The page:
Thesis Type: Postgraduate
Institution Of The Thesis: Uludağ Üniversitesi, Turkey
Approval Date: 2009
Thesis Language: English
Student: EYLEM YEŞİLYURT
Supervisor: ÇİĞDEM KARATEPEAbstract:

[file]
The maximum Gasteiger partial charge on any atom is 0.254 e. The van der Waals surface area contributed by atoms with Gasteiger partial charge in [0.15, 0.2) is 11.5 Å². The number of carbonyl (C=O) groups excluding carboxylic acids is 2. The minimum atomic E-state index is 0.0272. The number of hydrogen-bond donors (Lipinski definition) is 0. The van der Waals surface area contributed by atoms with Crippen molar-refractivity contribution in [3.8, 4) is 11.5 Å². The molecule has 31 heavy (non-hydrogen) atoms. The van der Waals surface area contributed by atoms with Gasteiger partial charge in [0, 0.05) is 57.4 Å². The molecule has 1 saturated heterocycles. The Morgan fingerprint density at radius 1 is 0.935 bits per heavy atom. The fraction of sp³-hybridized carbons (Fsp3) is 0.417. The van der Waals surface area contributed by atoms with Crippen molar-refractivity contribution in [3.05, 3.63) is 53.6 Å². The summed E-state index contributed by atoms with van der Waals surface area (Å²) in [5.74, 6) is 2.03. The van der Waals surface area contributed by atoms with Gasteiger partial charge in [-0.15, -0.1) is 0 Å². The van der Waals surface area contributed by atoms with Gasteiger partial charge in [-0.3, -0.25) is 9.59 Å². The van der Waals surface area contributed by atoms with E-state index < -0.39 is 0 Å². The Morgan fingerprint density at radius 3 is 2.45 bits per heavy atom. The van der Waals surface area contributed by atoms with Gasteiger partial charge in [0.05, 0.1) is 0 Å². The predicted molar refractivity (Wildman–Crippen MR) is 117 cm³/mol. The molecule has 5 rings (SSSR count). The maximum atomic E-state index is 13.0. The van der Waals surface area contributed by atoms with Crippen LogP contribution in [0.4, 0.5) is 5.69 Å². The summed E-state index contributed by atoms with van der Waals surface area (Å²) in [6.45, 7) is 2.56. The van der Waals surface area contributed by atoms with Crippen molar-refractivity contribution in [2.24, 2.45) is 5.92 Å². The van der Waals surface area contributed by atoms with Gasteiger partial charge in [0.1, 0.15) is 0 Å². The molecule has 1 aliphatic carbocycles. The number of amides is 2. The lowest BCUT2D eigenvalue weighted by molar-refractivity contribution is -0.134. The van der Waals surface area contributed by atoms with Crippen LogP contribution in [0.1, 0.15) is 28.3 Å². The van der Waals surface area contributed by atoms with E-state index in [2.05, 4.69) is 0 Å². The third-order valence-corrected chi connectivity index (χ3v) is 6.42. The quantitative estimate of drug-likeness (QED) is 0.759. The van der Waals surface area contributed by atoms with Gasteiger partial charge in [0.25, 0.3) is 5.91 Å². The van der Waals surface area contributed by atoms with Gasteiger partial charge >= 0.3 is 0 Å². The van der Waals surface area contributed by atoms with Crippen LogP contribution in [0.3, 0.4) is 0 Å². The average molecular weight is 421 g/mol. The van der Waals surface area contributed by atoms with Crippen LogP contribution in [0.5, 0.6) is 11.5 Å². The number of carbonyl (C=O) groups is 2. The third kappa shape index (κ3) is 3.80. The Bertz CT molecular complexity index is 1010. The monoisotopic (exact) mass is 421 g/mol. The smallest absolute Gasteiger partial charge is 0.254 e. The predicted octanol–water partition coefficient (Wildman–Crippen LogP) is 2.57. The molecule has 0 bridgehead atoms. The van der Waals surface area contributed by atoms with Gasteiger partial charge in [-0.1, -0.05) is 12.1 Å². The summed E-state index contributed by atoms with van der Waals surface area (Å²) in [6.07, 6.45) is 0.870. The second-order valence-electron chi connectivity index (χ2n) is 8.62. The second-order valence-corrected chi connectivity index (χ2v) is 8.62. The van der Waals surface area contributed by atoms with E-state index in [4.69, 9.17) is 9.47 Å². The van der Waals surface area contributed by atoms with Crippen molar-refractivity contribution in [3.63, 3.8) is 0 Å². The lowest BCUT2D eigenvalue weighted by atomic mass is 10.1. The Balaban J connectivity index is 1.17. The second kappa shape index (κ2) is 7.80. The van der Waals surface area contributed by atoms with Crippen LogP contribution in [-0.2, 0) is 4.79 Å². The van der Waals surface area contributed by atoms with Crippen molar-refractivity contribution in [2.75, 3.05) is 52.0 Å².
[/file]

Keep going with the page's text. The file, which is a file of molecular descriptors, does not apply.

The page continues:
Linguists have been debating the notion of indirectness and politeness for over 30 years however a fair amount of research in the recent literature on indirect language has focused on speech acts. The purpose of this thesis is to explore several aspects of indirect language use during daily conversation. More specifically, it investigates indirect language use in coffee cup reading practices which are among common communication situations in Eastern cultures like Turkish. It argues that Turkish coffee cup readers use indirect language as a means of rapport management. It investigates the use of indirect language as a means of rapport-building in 12 coffee cup reading recordings the total length of which is approximately 113 minutes. Participants are two male and 19 female, 10 of whom were fortune-tellers and 11 are those whose fortune is read via coffee cup. The recordings were fully transcribed. The indirect utterances were classified according to their functions.Analysis of the data reveals nine categories of indirect utterances: (1) standard language: idiomatic expressions and routines, (2) metaphors and stereotypes, (3) questions and tag questions, (4) discourse particles and fillers, (5) probability expressions and lexical hedges, (6) quantifiers and intensifiers, (7) indefinite source of proposition, (8) conjunctions, (9) conditionals. It appears that our participants frequently use these indirect utterances. The results seem to meet our prediction and support the idea that indirect language appears to be employed quite frequently to both establish and manage rapport in interaction during coffee cup reading sessions.